The “burning platform” she inherited at Arlington National Cemetery is the honoring of the 400,000+ veterans and their dependents buried at the cemetery, while providing family-focused support for the numerous new burials quickly filling the cemetery.

“This is a very big place. It’s 624 acres,” she says. “We average nearly 30 burials each weekday, and about 10 on Saturdays.”

This rapid pace of in-ground burials and above-ground inurnments has stressed the national cemetery’s capacity. Experts predict that the cemetery can only remain open for new burials for another 20 years or so under current eligibility rules.

“The recent National Defense Authorization Act of 2019 requires the Secretary of the Army, in consultation with the Secretary of Defense, to establish revised burial criteria—essentially eligibility criteria—by September 30, 2019,” Durham-Aguilera explains.

This new policy could usher in radical change at Arlington National Cemetery. While the cemetery has tightened and loosened eligibility rules throughout its existence—which dates back to the American Civil War—this time, the cemetery cannot expand its way out of the problem.

The newest round of scrutiny started in 2016 when Congress directed the Secretary of the Army to provide a report detailing the status of the cemetery along with recommended courses of action to keep it open into the future—about 150 years. Once generated (in February 2017), the report provided a benchmark to legislators and illustrated how the cemetery was reaching capacity at an alarming rate.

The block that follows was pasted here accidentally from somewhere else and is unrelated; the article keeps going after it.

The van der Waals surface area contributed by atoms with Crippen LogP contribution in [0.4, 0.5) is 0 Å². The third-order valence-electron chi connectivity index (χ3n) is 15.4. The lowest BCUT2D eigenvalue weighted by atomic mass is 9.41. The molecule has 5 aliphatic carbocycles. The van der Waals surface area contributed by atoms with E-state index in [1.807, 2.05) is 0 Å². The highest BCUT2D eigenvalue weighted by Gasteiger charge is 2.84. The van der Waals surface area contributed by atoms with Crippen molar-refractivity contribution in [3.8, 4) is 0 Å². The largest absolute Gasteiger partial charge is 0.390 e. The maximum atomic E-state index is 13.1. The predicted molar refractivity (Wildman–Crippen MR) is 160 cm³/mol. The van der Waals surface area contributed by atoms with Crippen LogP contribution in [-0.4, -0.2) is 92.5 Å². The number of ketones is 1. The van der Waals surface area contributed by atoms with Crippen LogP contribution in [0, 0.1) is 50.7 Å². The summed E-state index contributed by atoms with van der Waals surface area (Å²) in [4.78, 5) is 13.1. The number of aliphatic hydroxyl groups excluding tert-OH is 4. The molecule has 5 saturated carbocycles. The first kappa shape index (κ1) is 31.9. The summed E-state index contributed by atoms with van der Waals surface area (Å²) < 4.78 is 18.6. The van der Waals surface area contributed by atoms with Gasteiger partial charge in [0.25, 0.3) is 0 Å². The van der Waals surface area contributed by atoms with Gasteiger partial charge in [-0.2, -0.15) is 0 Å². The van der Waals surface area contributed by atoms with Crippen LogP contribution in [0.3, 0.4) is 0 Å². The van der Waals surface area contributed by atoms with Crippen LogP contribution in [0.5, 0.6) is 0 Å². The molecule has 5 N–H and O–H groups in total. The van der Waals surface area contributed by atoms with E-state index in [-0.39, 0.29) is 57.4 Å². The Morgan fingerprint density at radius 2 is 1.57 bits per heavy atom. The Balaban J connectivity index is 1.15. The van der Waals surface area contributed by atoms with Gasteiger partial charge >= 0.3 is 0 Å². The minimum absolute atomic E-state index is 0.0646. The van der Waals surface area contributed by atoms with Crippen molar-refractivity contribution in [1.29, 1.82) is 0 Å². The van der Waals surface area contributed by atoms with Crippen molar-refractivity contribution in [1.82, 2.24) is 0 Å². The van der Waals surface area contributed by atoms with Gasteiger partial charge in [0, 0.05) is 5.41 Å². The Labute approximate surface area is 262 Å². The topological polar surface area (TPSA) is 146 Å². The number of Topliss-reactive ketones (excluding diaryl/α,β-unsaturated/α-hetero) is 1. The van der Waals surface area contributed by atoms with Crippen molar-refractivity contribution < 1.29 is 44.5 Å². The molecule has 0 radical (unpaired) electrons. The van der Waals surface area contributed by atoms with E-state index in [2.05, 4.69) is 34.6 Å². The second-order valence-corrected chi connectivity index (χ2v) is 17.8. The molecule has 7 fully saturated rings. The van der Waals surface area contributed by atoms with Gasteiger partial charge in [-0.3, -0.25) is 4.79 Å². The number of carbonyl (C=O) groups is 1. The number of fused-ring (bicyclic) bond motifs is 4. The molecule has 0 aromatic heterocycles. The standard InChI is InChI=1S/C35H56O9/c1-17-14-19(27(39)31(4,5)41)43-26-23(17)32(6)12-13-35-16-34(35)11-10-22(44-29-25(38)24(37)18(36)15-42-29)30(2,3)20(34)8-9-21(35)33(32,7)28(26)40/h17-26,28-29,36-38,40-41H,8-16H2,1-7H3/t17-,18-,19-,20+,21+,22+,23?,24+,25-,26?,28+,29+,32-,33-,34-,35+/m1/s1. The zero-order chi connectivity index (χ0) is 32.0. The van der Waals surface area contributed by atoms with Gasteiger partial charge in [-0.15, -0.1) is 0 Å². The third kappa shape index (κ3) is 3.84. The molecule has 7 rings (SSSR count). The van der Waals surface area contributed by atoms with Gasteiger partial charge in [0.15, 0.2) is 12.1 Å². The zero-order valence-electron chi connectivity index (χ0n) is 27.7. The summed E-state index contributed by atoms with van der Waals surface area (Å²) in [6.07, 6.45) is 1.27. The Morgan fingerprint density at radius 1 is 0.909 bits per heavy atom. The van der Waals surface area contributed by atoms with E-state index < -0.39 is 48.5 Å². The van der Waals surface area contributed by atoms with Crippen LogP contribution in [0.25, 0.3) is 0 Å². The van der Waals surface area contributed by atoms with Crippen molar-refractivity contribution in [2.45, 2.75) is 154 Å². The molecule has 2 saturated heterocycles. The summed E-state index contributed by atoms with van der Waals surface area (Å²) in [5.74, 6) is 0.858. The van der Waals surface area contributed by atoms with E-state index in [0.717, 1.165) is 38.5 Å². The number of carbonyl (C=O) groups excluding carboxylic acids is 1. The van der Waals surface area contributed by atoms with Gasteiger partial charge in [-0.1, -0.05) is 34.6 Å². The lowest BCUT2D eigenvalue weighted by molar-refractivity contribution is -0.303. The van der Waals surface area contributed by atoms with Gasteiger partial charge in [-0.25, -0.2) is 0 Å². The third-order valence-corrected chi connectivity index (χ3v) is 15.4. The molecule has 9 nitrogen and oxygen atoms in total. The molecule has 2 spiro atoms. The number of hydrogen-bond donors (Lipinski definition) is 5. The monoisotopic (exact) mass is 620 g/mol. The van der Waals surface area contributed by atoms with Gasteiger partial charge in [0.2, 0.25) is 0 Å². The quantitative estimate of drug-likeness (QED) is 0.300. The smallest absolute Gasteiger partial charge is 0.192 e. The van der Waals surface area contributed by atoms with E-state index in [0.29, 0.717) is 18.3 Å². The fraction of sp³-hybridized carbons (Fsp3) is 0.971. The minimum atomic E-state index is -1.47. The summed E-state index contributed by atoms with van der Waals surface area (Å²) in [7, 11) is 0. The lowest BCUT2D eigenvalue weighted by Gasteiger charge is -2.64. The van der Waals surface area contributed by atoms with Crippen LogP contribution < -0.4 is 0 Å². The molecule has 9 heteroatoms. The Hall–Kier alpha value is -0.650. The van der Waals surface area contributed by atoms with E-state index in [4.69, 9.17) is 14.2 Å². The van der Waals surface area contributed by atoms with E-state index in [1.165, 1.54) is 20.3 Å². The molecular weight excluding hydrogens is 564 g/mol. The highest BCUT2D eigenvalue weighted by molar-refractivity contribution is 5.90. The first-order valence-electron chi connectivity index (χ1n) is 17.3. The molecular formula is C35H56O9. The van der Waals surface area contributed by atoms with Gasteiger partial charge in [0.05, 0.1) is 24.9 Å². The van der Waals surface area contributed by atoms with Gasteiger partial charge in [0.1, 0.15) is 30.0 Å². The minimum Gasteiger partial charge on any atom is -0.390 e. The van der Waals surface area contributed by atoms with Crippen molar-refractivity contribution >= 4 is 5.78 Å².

Durham-Aguilera has led the cemetery to refine this information with extensive survey data.

“Almost 230,000 people took our public survey this year, which describes how important Arlington National Cemetery is to the nation,” she says. “Overwhelmingly, the results said, ‘Keep Arlington open and active and keep it special for those who were killed in action, Medal of Honor and Medal of Valor recipients, and Prisoners of War.’”

These results were published for all interested parties and are informing the Secretary of the Army and others as they work through the public rule-making process ahead of the September 2019 deadline.

Durham-Aguilera has also championed the use of geographic information systems (GIS) at Arlington to digitally track every single grave at the cemetery, changing the military cemetery industry.

“The use of GIS technology and our system is cascading across all the cemeteries in the Army,” she explains. “Further, we are giving that same type of help to Veterans Affairs and the American Battle Monuments Commission, which has led to pilot projects in Manila, Panama and Normandy.”

As Arlington National Cemetery embraces change and innovation, Durham-Aguilera discusses how she leads the organization through the fast-paced, seven-days-a-week operation with realistic expectations of work–life balance.

“No one can be truly successful if they do not strike a work–life balance,” she states. “If they don’t find it, they’ll burn out. They won’t be able to handle stress.”

In 2010, seven years before Durham-Aguilera joined the organization, cemetery staff showed all the signs of employee burnout.

A series of stories surfaced in the press detailing serious lapses in cemetery record-keeping and operational mismanagement, leading to the removal of several senior cemetery leaders and the creation of the executive director position at Arlington National Cemetery.